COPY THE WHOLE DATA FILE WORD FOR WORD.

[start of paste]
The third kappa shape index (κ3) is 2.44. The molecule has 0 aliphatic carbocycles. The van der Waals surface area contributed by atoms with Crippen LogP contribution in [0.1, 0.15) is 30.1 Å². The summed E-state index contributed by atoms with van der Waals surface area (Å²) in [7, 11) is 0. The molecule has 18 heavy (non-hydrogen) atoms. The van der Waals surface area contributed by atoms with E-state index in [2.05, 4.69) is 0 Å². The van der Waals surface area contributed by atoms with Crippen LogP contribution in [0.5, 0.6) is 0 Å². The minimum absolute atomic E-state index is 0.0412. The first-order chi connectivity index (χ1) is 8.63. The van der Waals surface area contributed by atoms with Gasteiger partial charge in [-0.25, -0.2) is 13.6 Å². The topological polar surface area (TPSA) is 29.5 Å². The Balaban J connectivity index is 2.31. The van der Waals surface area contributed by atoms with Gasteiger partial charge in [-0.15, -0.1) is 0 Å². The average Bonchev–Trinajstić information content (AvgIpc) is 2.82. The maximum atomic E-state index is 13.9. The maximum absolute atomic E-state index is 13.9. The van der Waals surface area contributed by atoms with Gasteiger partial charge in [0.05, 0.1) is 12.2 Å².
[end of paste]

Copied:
The third kappa shape index (κ3) is 2.44. The molecule has 0 aliphatic carbocycles. The van der Waals surface area contributed by atoms with Crippen LogP contribution in [0.1, 0.15) is 30.1 Å². The summed E-state index contributed by atoms with van der Waals surface area (Å²) in [7, 11) is 0. The molecule has 18 heavy (non-hydrogen) atoms. The van der Waals surface area contributed by atoms with E-state index in [2.05, 4.69) is 0 Å². The van der Waals surface area contributed by atoms with Crippen LogP contribution in [0.5, 0.6) is 0 Å². The minimum absolute atomic E-state index is 0.0412. The first-order chi connectivity index (χ1) is 8.63. The van der Waals surface area contributed by atoms with Gasteiger partial charge in [-0.25, -0.2) is 13.6 Å². The topological polar surface area (TPSA) is 29.5 Å². The Balaban J connectivity index is 2.31. The van der Waals surface area contributed by atoms with Gasteiger partial charge in [-0.15, -0.1) is 0 Å². The average Bonchev–Trinajstić information content (AvgIpc) is 2.82. The maximum atomic E-state index is 13.9. The maximum absolute atomic E-state index is 13.9. The van der Waals surface area contributed by atoms with Gasteiger partial charge in [0.05, 0.1) is 12.2 Å².